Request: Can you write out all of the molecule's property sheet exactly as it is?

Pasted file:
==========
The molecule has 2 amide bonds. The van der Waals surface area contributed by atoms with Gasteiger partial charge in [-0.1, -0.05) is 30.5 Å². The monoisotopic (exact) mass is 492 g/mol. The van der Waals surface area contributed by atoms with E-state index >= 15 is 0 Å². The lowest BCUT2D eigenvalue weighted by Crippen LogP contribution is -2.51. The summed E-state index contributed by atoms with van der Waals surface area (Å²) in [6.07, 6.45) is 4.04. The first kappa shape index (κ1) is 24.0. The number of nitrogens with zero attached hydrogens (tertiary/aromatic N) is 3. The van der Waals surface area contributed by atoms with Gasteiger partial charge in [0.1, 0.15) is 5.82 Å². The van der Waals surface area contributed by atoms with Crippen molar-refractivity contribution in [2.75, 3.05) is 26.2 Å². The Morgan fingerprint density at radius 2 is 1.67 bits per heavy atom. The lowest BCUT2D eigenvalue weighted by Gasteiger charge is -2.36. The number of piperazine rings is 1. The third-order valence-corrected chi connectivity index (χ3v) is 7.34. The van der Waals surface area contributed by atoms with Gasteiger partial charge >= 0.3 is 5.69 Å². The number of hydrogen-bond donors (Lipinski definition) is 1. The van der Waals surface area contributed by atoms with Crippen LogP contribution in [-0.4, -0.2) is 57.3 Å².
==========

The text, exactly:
The molecule has 2 amide bonds. The van der Waals surface area contributed by atoms with Gasteiger partial charge in [-0.1, -0.05) is 30.5 Å². The monoisotopic (exact) mass is 492 g/mol. The van der Waals surface area contributed by atoms with E-state index >= 15 is 0 Å². The lowest BCUT2D eigenvalue weighted by Crippen LogP contribution is -2.51. The summed E-state index contributed by atoms with van der Waals surface area (Å²) in [6.07, 6.45) is 4.04. The first kappa shape index (κ1) is 24.0. The number of nitrogens with zero attached hydrogens (tertiary/aromatic N) is 3. The van der Waals surface area contributed by atoms with Gasteiger partial charge in [0.1, 0.15) is 5.82 Å². The van der Waals surface area contributed by atoms with Crippen molar-refractivity contribution in [2.75, 3.05) is 26.2 Å². The Morgan fingerprint density at radius 2 is 1.67 bits per heavy atom. The lowest BCUT2D eigenvalue weighted by Gasteiger charge is -2.36. The number of piperazine rings is 1. The third-order valence-corrected chi connectivity index (χ3v) is 7.34. The van der Waals surface area contributed by atoms with Gasteiger partial charge >= 0.3 is 5.69 Å². The number of hydrogen-bond donors (Lipinski definition) is 1. The van der Waals surface area contributed by atoms with Crippen LogP contribution in [-0.4, -0.2) is 57.3 Å².